“I was hoping it would.” Neal smirked. I grabbed his small suitcase and he held my hand. We we’re quite the pair, walking down main street with our arms locked together, his other hand using an ugly cane to support most of his weight, and me struggling to stay upright while holding his case. We walked through town back to the house, where no one was waiting outside. They hadn’t waited like I did once in the week since we’d gotten the letter. I helped Neal get up the steps, ignoring his furrowed brow. I tried to make it seem like it wasn’t a big deal, and told myself I would have to get used to it, but it was hard to picture him like this. Unable to run, or play baseball. Barely able to get up the steps. His face was pale white, and I could see he was exhausted. I banged three times on the door, as hard as I could. After a minute, it flung open.
“God girl, you think you’d know- oh. Oh my lor!! He’s home!” My mother screeched, ushering us inside. Mr. and Mrs. Wright, (who insisted I call them Robert and Patty) came barreling into the room with wide grins on their faces. Neal was buried under a squirming mound of parents in seconds. And I let them be. I didn’t stray too far, watching Neal for any sign that he was in pain. It scared me, the thought of him hurting and not telling me, but I knew already that he would try to protect me from his pain. I caught him staring at me throughout dinner and the rest of the evening. When we were ready to go sleep, I offered to help him get settled into the guest bedroom, carrying his bag for him. I walked in and set it down on the bed, listening to him come in and softly close the door.
“My mother’s going to have a hissy fit.” I whispered, spinning around. He smirked, and brushed a strand of hair out of my face. “I’m serious.” I warned him. But I wasn’t, and he knew it. His lips met my own with a warm forcefulness, and I let my eyes flutter closed. God I had missed this. Our lips moving rapidly against each other, his hand stroking my hair. I stood on my toes, reaching up and wrapping my arms around his neck. I leaned into the kiss, pressing against him. I heard a a sharp intake of breath and he cussed against my lips before pushing me away softly and half falling onto the bed. “I’m sorry.” I whispered, sitting next to him and gripping his hand.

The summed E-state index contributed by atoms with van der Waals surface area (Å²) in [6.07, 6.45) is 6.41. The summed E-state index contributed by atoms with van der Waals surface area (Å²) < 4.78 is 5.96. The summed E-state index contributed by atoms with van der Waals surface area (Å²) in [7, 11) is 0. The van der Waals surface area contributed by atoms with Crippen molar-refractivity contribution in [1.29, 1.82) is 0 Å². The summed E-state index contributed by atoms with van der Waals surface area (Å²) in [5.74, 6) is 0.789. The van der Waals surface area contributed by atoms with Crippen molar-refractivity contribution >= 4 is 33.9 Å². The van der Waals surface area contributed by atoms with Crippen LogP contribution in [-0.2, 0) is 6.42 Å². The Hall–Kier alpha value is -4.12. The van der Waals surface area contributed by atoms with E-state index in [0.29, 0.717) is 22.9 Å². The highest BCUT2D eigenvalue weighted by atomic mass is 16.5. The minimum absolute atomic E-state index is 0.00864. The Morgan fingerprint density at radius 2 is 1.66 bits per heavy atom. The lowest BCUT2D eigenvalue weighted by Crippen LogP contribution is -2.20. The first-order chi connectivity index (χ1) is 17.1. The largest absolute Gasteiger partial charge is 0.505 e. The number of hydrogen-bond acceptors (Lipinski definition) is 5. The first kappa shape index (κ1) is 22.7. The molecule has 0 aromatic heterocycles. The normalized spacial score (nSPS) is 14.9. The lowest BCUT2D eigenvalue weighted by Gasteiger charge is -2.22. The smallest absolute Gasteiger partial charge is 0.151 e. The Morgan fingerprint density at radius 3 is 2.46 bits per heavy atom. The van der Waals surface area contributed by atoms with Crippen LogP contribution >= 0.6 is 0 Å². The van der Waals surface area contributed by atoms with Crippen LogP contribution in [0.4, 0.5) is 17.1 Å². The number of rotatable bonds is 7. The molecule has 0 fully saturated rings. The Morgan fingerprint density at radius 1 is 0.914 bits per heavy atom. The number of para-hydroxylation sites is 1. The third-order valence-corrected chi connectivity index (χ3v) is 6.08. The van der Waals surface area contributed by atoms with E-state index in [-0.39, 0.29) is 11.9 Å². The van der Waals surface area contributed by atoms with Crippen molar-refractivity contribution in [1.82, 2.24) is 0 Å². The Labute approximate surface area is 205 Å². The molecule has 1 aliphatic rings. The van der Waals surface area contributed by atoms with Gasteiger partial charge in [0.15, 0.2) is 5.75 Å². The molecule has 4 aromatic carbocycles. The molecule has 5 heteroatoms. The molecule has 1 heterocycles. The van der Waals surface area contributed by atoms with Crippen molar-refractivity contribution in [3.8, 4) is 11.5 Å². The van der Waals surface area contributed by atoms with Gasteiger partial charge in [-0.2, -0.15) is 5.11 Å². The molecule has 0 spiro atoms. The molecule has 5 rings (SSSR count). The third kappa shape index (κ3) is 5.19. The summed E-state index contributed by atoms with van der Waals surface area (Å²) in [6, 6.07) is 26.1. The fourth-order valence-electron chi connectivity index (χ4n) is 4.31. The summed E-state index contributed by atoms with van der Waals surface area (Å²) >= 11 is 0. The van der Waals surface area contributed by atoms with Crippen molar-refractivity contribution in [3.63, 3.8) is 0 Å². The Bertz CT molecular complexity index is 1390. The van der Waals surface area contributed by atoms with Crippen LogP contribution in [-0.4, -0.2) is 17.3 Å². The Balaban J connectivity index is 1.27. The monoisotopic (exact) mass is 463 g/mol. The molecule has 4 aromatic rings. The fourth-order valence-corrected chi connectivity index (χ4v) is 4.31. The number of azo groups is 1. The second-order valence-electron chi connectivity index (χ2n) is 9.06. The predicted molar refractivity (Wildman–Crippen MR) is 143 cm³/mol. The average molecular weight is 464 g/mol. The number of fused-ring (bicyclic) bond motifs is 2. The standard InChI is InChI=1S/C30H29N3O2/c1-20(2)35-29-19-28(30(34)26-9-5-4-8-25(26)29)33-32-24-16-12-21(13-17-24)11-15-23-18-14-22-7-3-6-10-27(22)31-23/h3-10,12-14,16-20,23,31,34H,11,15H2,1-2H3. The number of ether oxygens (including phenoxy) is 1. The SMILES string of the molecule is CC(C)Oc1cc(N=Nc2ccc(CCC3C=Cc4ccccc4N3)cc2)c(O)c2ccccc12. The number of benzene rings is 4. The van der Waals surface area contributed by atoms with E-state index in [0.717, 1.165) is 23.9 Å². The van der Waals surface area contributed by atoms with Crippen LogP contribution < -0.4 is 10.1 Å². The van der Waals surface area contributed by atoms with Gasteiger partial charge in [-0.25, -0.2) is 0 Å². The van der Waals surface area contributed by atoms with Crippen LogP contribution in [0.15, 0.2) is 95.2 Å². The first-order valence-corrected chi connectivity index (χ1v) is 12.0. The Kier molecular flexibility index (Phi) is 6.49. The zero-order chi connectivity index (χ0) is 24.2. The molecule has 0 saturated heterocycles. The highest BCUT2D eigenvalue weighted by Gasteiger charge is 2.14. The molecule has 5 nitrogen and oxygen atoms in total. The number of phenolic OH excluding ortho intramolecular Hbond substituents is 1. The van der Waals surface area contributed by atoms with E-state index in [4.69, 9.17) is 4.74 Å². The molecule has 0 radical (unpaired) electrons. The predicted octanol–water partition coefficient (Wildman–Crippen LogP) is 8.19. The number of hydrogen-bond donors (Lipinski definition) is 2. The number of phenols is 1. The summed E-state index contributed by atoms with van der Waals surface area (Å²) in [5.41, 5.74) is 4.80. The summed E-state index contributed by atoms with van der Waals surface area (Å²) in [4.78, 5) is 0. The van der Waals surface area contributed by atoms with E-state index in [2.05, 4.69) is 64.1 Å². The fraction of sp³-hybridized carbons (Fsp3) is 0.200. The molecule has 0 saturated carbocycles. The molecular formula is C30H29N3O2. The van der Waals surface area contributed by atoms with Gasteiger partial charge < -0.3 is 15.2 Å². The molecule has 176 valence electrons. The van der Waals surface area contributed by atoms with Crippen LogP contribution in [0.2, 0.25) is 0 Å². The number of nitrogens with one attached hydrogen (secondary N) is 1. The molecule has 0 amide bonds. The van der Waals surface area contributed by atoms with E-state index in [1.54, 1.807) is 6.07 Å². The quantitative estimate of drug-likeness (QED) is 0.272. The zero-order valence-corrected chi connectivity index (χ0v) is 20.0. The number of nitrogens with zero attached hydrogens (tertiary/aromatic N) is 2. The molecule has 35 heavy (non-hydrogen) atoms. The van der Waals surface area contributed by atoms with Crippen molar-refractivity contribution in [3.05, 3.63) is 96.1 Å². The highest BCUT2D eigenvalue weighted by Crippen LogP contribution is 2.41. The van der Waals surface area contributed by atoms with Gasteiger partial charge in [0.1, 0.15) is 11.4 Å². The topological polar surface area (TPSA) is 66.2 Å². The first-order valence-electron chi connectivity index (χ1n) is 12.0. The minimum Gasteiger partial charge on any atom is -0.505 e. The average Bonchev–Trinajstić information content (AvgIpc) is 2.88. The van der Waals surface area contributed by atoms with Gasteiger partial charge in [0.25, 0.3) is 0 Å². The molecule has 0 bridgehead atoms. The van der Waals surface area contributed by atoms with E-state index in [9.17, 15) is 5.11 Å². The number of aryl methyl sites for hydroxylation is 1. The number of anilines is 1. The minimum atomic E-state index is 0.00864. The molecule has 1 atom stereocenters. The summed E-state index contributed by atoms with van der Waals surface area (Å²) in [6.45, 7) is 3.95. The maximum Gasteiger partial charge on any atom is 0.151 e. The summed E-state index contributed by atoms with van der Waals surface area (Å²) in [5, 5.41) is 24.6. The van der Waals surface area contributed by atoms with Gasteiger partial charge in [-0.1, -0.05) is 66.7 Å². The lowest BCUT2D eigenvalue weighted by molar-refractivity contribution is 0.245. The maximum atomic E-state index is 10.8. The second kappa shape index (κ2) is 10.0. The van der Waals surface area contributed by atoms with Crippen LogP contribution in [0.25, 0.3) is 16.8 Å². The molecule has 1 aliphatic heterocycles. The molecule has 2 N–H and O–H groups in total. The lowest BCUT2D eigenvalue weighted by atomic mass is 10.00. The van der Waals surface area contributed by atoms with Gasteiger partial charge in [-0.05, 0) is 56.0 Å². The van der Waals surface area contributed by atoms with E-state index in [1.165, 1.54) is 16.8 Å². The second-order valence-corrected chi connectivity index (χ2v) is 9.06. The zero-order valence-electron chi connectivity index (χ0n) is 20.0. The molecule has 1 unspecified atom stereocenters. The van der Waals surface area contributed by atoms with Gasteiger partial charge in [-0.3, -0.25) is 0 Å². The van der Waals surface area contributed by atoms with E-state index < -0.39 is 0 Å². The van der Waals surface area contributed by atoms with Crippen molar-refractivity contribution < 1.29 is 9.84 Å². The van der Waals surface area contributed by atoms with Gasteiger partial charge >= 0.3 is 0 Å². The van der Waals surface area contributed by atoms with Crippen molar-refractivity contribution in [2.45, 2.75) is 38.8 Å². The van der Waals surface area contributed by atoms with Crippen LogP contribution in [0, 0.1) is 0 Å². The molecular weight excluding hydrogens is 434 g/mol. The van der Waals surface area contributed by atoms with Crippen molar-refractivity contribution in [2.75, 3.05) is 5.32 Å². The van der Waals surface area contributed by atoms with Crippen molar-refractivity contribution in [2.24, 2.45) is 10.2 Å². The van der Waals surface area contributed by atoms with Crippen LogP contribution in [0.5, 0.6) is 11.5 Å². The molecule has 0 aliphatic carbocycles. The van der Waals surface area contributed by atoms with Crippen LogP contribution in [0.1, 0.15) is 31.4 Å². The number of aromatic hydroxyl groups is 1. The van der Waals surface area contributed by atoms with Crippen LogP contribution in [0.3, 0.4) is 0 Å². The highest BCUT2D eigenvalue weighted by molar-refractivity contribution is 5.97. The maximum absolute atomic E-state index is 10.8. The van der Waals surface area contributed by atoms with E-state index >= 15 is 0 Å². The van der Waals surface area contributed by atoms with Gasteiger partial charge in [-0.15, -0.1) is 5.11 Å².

“Its alright Jus, its not your fault. It’s just this damn leg.” He glanced up at me, as if checking to see if I was offended by his language.
“You’re okay? Are you sure? I want to help.” I frowned, staring at his eyes. He nodded, focusing on his breathing.
“Jus… I’m not going to tell my parents what happened. Its obvious they’ll see it, but I won’t let them dwell on it. I’m going to need your help more than anyone else’s to keep my pain from them.” His voice was hoarse. I bit my lip.
“You’re too kind. Trying to save everyone else.”
“I know, Llove. I know.
“I love you.” I whisper. He looked up at me.
“You’re a gift from God.” He leans forward and presses his lips against my cheek, lingering for a second longer than is ‘proper’. “Help me up?” He asks finally. I nod and stand, pulling him up with me. He held out his arm and I looped it with my own. Using me and his cane for balance, he walked me to the door. I opened it and stood barely outside.
“Good night beautiful. I’ll see you in the morning.” He kissed the top of my head and closed the door. I listened to him struggle back to the bed with tears in my eyes. He was home. Actually home. My bedroom was on the other side of the house, and I had to go down a flight of stairs and through two halls to get to it. All the boards were creaky, and I expected someone to come out and tell me to be quiet, or repremand me for being with him alone. But no one did. And that night, I slept well.